External sounds and noises and internal sounds and noises are the same kind. One has to retreat into that circle and focus one’s interests and attention there to acquire silence.
By Roberto Assagioli, undated, from the Assagioli Archives in Florence. Original Title: La Pratica del Silenzio. Translated and Edited With Notes by Jan Kuniholm
The practice of silence is difficult for everyone, so don’t be discouraged if it takes effort, time and practice, like learning a language! That’s right, the practice of silence requires long patient, firm, practice, and of course the will that little by little . . . But let’s be clear, this is not about violently suppressing the activities of emotional elements — you can’t. You get angry, you get discouraged. It is a matter of gradually subtracting an increasing proportion of attention and interest, until there comes an intermediate period in which interest and attention remain focused on a meditation theme; while all around, on the periphery, there is a zone of thoughts and emotions that continue . . . these, however, do not prevent success as long as you leave them [alone]. Like someone reading an interesting book while somebody else has the radio on or plays a record, or there are noises on the street. At first he fails and gets angry, but he gradually learns to concentrate despite the external sounds and noises.
And it’s the same thing: external sounds and noises and internal sounds and noises are the same kind. One has to retreat into that circle and focus one’s interests and attention there, and then you can leave behind the street noises, thoughts, radios, psychic sensations and even malaise; or think about what you are going to do tomorrow, etc., but without that preventing you from maintaining that proportion [of focus]. If you get to 60 percent concentration, that is already a lot. Not reacting, becoming disinterested without actively fighting these things going around — like one becoming unconcerned while a radio is on.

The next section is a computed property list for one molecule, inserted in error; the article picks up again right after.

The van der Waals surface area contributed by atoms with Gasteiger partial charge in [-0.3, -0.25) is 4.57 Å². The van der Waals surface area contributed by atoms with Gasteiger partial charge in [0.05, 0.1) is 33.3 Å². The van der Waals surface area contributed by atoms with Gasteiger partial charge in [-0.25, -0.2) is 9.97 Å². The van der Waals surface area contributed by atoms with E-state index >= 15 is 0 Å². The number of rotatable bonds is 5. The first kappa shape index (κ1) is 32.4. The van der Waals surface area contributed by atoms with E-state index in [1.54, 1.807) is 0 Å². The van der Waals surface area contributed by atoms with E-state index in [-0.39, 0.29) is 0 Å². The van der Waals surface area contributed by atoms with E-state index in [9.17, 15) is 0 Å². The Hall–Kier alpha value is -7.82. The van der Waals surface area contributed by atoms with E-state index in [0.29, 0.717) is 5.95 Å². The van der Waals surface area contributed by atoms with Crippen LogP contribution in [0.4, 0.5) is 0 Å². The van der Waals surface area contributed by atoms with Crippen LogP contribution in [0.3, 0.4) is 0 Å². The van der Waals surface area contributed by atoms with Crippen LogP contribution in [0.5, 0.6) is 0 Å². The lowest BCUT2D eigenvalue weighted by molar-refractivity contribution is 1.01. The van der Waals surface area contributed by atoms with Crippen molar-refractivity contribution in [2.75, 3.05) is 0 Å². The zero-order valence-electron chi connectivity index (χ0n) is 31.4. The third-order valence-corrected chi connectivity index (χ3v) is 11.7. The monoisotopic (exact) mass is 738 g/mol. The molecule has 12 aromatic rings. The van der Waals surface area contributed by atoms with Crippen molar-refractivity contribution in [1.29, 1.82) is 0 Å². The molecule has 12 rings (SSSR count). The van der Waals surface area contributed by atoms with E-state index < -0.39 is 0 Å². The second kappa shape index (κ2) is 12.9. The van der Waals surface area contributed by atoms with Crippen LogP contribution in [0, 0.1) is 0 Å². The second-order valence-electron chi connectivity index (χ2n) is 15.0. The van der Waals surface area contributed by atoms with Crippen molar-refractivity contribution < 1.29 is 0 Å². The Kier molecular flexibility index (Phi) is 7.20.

Maybe the unconscious listens if there is something interesting, but one can continue writing and studying. It goes so far, paradoxically, that some people study or write better when there is external noise: in fact, external noise inhibits internal noise. That is, external noise eliminates personal concerns and emotions, and since these are more boring than external noises. In this way those are neutralized, while the latter do not really matter. In this way external noise promotes studying and writing, precisely in the sense that it inhibits internal noise . . . This is — let’s call it the negative aspect, of eliminating factors that disturb silence.
The second aspect, on the other hand, is based on the fact that persistent attention is produced by interest. Therefore, it is necessary to replace personal interests and emotions with spiritual interest — with spiritual motives, with the goal to be achieved; keeping this goal and its value well in mind, that is — the incentive that keeps the flame of interest alive, which in turn produces attention. Therefore, always revive the goal to be achieved daily: the glorious goal, individually and for all humanity. For it is very easy to lose sight of it. Interest in methods and means, in techniques and ups and downs, etc., makes one lose sight of the goal; or rather, not lose sight, I would say, but mentally it pales — there is not that flame, that warmth that is needed. And then one must revive, rekindle the flame with the magnetic or attractive power of the beauty and goodness of the goal.
As for silence with others, this comes from the practice of inner silence . . . It is a matter of being so interested in inner work, in inner silence, that little by little one becomes disinterested in the personal talk and personalities of others. And especially one ceases to try to influence those personalities; this is difficult, because the inclination to help [others] is to help the personality, is to give advice, to give teaching — and all this is often counterproductive. So silence with others is to refrain from the noble mistake of giving advice, of giving perhaps premature and untimely teachings; and instead to radiate sympathy, benevolence and understanding, and to remember the immense need that everyone has to talk — to let people talk, knowing that how to listen with understanding and benevolence is already helping. When one is radiating in silence (without worrying about wanting to help in the personal sense of the word), this is perceived with gratitude.
 This essay was taken from psicoenergetic.com. —Ed.